It’s Ramadan. We’re about half way through the month of Ramadan, in which most Muslims fast during daylight. Like I’ve mentioned before, almost all Moroccans are Muslim, so almost all Moroccans are fasting. This practice is sacred, actually one of the Five Pillars of Islam. The only Muslims exempt from the fast are children, menstruating, pregnant, or nursing women, the elderly, travelers, and the ill. Children will begin to fast once they hit puberty. Many of the exempt will insist on fasting regardless in order to fulfill their spiritual needs. Often those who do miss days of fasting due to these reasons will make up those days throughout the rest of the year. Even those who meet the required amount of fasting per year will fast outside of Ramadan sporadically throughout the year as a spiritual refresher.
Though difficult, most people I have spoken to enjoy the cleansing act of fasting. They insist that it’s a healthy practice that also brings them closer to Allah. The fast represents a sacrifice to purge oneself of sin. Not only do Muslims refrain from food and drink during the day, but also from sex, smoking, and any sinful activity. Ramadan is a time to practice restraint and discipline, while dedicating more time to the study of the Quran and performance of good deeds.
So breakfast, or iftar, is the first meal eaten after sundown, around 7:30 PM where I live. And many will stay up all night to get in as many meals as possible before the sun rises around 4:30 AM. Some sleep just in the early morning, some in the afternoon. Kids still have to go to school, but, other than that, almost the entire town is shut down until after breakfast. It took me a couple of weeks of trial and error, going out at all hours of the day, to figure out when stores were open during the holiday. At the women’s center, the workout classes that I used to teach in the afternoon are now at 10:30 PM. I was conditioned not to leave my house at night because usually the streets were full of men and stares, but now the whole town is hype in the middle of the night.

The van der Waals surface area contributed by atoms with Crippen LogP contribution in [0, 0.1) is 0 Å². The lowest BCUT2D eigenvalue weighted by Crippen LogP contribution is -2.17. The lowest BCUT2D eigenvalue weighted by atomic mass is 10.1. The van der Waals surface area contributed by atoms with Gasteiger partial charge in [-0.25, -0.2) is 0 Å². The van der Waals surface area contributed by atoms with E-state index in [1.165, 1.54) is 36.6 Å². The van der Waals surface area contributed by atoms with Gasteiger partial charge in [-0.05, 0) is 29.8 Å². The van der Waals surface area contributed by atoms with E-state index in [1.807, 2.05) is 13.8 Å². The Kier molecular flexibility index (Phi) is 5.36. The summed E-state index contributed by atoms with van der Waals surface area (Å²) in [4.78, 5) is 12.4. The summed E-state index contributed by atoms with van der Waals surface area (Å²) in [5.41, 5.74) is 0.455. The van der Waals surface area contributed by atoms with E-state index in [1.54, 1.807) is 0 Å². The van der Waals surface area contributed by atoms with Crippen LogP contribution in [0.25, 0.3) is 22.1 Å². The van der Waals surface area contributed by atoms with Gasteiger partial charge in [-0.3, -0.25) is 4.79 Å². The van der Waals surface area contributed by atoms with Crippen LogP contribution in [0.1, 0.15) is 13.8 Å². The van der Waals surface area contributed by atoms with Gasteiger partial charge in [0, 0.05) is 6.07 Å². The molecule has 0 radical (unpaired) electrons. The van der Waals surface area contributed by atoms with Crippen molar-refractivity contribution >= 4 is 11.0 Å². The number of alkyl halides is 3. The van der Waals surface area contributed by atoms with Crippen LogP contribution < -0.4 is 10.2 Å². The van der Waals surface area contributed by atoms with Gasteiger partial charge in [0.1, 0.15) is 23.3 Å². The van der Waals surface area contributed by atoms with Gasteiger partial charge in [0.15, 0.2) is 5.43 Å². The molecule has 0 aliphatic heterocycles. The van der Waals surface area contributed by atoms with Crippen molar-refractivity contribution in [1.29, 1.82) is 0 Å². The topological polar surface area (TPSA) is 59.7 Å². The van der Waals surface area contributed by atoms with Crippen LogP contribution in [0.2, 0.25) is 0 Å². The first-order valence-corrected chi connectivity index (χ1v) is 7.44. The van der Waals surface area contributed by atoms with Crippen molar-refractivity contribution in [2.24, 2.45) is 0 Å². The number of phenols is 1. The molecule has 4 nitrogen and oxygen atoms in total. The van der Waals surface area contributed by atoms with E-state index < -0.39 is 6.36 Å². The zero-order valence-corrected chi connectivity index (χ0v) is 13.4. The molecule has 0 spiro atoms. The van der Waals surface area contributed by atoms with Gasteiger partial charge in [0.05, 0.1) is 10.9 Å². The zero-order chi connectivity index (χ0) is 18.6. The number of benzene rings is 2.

I’ve gone to a couple of breakfasts. I could go to any of my friends’ homes any day without invitation if I wanted. The community of women I’m a part of are of the most generous people I’ve ever met in my life. One woman even offered me some food about twenty minutes before she could eat because she knew I wasn’t fasting that day and was so accepting of it. I declined, of course. Even my vegetable guy invited me to his house to break the fast.
The food during Ramadan even changes. It’s very specific- a lot of baked goods filled with meats, noodles, and vegetables, dates, eggs, and hrira, a sort of Moroccan tomato soup with noodles, lentils and chickpeas. The hardest change in diet for me to deal with is the lack of couscous. On Fridays during Ramadan, unlike every other Friday of the year, they do not eat couscous. I also haven’t seen a tagine all of Ramadan. The food is still delicious, but I’m definitely not dreading the next Couscous Friday.
Ramadan has been one of the most unique cultural phenomena I’ve experienced. Virtually the entire country of Morocco and the rest of the Muslim world turn their lives upside down for an entire month to devote themselves to their values. Their belief system is engrained in their culture, and their will to express their faith is inspiring.